Health system responsiveness

World Health Survey

The World Health Survey (WHS), a general population survey, was developed by WHO to address the need for reliable information and to cater to the increased attention to the role of health in economic and human development that has led to greater resources being committed to improving health in all settings (World Health Survey)

Health systems responsiveness, which is the focus of this analysis, is one of the five modules of the WHS. The other four modules are: health states of population, risk factors, coverage and access, and health care expenditures.

The responsiveness module contains 143 questions (or items) in the long form of the survey, and 78 questions in the short survey. The main reduction in the short questionnaire was attributed to using half the number of questions to evaluate the eight core domains of quality of care. There are six sub-sections for responsiveness in the long survey. They include:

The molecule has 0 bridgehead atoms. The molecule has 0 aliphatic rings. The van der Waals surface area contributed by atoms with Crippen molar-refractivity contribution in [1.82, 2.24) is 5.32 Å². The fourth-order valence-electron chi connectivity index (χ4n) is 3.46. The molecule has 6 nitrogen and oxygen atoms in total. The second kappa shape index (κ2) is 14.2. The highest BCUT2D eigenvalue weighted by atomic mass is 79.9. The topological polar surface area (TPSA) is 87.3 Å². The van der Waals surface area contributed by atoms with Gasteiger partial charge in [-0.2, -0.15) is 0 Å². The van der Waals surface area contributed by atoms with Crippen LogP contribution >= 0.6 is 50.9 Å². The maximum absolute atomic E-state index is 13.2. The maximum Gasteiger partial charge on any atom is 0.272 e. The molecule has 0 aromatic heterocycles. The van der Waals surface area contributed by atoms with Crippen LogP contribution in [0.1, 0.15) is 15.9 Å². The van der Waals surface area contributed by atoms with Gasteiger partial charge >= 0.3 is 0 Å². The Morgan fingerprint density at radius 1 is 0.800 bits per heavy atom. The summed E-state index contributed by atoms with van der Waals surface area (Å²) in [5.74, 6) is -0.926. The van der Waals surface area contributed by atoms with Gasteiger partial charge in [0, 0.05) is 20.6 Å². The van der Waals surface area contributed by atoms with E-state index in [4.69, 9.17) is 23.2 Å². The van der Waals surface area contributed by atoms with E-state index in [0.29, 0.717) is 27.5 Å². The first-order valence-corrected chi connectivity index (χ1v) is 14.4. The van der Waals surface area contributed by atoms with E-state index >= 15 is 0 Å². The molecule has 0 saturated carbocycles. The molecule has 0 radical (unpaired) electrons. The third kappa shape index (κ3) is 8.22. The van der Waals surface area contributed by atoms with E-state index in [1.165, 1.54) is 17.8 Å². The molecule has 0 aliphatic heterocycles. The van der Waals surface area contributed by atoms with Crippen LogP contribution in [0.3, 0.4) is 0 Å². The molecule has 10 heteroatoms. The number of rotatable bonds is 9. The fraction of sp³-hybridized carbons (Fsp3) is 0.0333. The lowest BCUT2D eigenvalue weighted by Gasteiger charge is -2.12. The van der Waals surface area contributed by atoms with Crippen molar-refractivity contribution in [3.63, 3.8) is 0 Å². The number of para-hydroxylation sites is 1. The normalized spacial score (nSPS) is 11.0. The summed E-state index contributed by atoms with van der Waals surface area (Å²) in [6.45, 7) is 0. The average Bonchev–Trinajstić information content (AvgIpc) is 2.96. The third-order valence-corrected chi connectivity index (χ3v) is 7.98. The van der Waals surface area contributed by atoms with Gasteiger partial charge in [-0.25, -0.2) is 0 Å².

(1) Needing health care and general evaluation of health systems (Q7000 - Q7031)
(2) Importance (Q7100 - Q7107)
(3) Seeing health care providers (Q7200 - Q7207)
(4) Outpatient and care at home (Q7300 - Q7334)
(5) Inpatient hospital (Q7400 - Q7439)
(6) Vignettes for health system responsiveness

Seventy one countries implemented various forms of the WHS - household face-to-face surveys, computer assisted telephone interview, or computer assisted personal interview - in 2002. Sample sizes varied from 1,000 to 10,000. The survey included only randomly selected adults (i.e. older than 18 years of age).

By April 2006, WHO will provide you cleaned data for your country, statistical codes for analysing responsiveness data (in Stata), and country tables and reports.

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